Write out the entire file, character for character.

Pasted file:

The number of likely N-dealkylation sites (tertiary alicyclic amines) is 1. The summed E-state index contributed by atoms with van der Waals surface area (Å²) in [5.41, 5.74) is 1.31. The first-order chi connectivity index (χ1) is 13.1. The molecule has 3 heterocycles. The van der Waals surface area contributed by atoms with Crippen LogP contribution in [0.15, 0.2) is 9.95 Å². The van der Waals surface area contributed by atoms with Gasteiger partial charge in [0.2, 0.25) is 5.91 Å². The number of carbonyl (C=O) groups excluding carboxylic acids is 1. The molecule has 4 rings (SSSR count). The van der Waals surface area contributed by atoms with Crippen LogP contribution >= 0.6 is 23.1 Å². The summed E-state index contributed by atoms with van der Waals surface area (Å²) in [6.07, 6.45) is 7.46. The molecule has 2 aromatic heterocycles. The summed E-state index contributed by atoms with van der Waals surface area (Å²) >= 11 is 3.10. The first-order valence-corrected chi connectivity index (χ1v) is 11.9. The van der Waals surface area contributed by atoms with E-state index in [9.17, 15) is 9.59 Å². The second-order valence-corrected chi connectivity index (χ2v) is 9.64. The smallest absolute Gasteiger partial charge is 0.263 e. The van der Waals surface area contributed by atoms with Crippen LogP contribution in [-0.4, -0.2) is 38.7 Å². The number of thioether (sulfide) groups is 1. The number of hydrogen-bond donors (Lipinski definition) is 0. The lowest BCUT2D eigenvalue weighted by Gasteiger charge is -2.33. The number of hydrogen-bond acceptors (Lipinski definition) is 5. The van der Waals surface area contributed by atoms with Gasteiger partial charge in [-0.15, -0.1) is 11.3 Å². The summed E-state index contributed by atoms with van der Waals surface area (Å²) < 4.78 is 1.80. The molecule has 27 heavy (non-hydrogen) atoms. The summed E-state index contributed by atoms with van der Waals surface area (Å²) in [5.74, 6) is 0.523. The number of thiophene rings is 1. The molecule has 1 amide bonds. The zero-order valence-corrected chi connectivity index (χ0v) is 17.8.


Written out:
The number of likely N-dealkylation sites (tertiary alicyclic amines) is 1. The summed E-state index contributed by atoms with van der Waals surface area (Å²) in [5.41, 5.74) is 1.31. The first-order chi connectivity index (χ1) is 13.1. The molecule has 3 heterocycles. The van der Waals surface area contributed by atoms with Crippen LogP contribution in [0.15, 0.2) is 9.95 Å². The van der Waals surface area contributed by atoms with Gasteiger partial charge in [0.2, 0.25) is 5.91 Å². The number of carbonyl (C=O) groups excluding carboxylic acids is 1. The molecule has 4 rings (SSSR count). The van der Waals surface area contributed by atoms with Crippen LogP contribution >= 0.6 is 23.1 Å². The summed E-state index contributed by atoms with van der Waals surface area (Å²) in [6.07, 6.45) is 7.46. The molecule has 2 aromatic heterocycles. The summed E-state index contributed by atoms with van der Waals surface area (Å²) >= 11 is 3.10. The first-order valence-corrected chi connectivity index (χ1v) is 11.9. The van der Waals surface area contributed by atoms with E-state index in [9.17, 15) is 9.59 Å². The second-order valence-corrected chi connectivity index (χ2v) is 9.64. The smallest absolute Gasteiger partial charge is 0.263 e. The van der Waals surface area contributed by atoms with Crippen LogP contribution in [-0.4, -0.2) is 38.7 Å². The number of thioether (sulfide) groups is 1. The number of hydrogen-bond donors (Lipinski definition) is 0. The lowest BCUT2D eigenvalue weighted by Gasteiger charge is -2.33. The number of hydrogen-bond acceptors (Lipinski definition) is 5. The van der Waals surface area contributed by atoms with Gasteiger partial charge in [-0.15, -0.1) is 11.3 Å². The summed E-state index contributed by atoms with van der Waals surface area (Å²) < 4.78 is 1.80. The molecule has 27 heavy (non-hydrogen) atoms. The summed E-state index contributed by atoms with van der Waals surface area (Å²) in [5.74, 6) is 0.523. The number of thiophene rings is 1. The molecule has 1 amide bonds. The zero-order valence-corrected chi connectivity index (χ0v) is 17.8.